How a fixture (and injury) pile-up saw Leeds finish 1969-70 empty-handed

386 Revie

Don Revie’s side were challenging for three trophies as the season neared its end, but 15 games in 46 days proved too much for his stretched squad

17 April ~ Jürgen Klopp and Mauricio Pochettino recently bemoaned playing their Champions League ties 72 hours after a Premier League fixture. However, nothing can compare to the unbelievable schedule that Don Revie’s Leeds United side were forced to endure between March 14 and April 29, 1970. Even now, it defies belief.

At the start of 1969-70 Revie set his side a target of winning the European Cup, the League and FA Cup. On the morning of March 14, 1970, they were top of Division One with seven games remaining, the European Cup and FA Cup still within their grasp. Leeds played Manchester United in the FA Cup semi-final that afternoon. The tie at Hillsborough finished in a 0-0 draw after extra time. It was a complication that Revie hoped to avoid.

Four days later, Leeds overcame Standard Liege 1-0 at Elland Road, ensuring qualification for a European Cup semi-final against Celtic. However, key defender Norman Hunter was injured and now unavailable for three weeks. Nevertheless, a 2-1 win at Wolves on Saturday March 21 ensured that ambitions of retaining the title remained. Just 48 hours later, the semi-final replay at Villa Park ended goalless. On Thursday March 26, at Burnden Park, Billy Bremner scored the only goal in the second replay to guarantee a Wembley appearance. The players had little time to celebrate, as two days later Southampton arrived at Elland Road for a league fixture. Revie’s medical team advised that several key players were close to breaking point, so he fielded an understrength side and lost 3-1. This meant title rivals Everton now led the table by five points. Two days later, Leeds travelled to Derby and lost 4-1, which was their seventh game in 16 days. Revie reinstated some first teamers for the European Cup semi against Celtic on April 1 but to no avail, as the visitors emerged with a 1-0 advantage. That same evening Everton clinched the title.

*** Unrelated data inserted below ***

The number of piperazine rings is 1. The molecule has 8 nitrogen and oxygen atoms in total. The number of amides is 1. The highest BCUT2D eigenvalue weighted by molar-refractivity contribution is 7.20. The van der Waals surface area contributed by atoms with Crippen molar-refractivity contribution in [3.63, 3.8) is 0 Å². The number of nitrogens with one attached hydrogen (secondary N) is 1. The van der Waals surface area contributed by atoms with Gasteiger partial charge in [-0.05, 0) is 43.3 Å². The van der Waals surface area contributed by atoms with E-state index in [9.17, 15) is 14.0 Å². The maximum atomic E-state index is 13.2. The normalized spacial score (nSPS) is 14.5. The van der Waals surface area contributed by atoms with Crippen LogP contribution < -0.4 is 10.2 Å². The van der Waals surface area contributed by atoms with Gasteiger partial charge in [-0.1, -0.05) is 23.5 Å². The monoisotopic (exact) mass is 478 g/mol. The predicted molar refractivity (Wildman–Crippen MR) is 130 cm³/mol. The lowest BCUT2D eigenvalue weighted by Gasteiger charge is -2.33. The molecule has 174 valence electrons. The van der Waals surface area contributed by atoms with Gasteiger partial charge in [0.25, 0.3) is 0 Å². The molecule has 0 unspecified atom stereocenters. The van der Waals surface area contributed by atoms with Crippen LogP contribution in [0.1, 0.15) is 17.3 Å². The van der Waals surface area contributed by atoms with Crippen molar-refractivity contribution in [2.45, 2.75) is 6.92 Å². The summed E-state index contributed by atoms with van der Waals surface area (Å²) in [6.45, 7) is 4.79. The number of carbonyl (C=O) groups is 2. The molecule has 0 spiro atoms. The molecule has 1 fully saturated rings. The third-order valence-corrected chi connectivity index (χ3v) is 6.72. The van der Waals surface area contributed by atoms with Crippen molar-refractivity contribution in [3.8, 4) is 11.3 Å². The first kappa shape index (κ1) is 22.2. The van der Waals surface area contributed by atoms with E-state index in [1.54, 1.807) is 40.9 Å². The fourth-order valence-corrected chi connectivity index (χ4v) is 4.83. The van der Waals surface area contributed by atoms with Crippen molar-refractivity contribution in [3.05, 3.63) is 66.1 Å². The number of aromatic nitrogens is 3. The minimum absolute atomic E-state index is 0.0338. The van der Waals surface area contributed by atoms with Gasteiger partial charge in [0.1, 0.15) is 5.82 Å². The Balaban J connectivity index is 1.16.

The Football League secretary, Alan Hardaker, displayed scant sympathy with Leeds’ requests for postponements, stating: “The League can forbid clubs to take part in European competitions… if they cannot fulfil commitments at home.” Leeds were fined £5,000 for “fielding an understrength side”. Due to Hardaker’s dogmatic stance, Leeds journeyed to West Ham, just 24 hours later, for a league fixture. Revie, anxious to avoid further sanctions, fielded his strongest side. The decision backfired as full-back Paul Reaney broke his leg in a 2-2 draw. Revie’s plans were starting to disintegrate.

He now gambled by selecting some reserves for the home game against Burnley two days later but fortuitously a 2-1 victory ensured that the League could take no action. In the first four days of April, Leeds participated in three matches. They now had a week to recover before the FA Cup final against Chelsea but, on an energy-sapping quagmire of a pitch, it ended 2-2 after extra time, necessitating the first replay since 1912.

Four days later, on April 15, they encountered Celtic in the second leg of the European Cup semi at Hampden Park. It finished in a 2-1 defeat with keeper Gary Sprake being stretchered off after a collision. The inexperienced David Harvey was now the last line of defence. In the following six days a weary Leeds side suffered defeats in their remaining two league games.

Until March 28, Leeds had only lost three games but as injuries mounted, in the subsequent 24 days they suffered six defeats. Leeds’ 62nd and ultimate game of the season took place on Wednesday April 29 at Old Trafford, where Chelsea ended their last hope of a trophy with a 2-1 win after extra time in the FA Cup final replay.

In the space of 46 days, Leeds played 15 fixtures, an average of three per week. These included two FA Cup finals, three semi-finals, two European Cup semis, one quarter-final and seven league games. To assist England’s preparations for the 1970 World Cup, the League insisted all fixtures be completed by April 30. As Bill Shankly noted: “They would have done that treble had it been a normal season.” Revie remained convinced until his death that Hardaker’s intransigence had thwarted their hopes. Paul McParlan

Photo by Colorsport: Don Revie talks to his players before extra time in the FA Cup final replay at Old Trafford

This article first appeared in WSC 386, May 2019. Subscribers get free access to the complete WSC digital archive – you can find out more here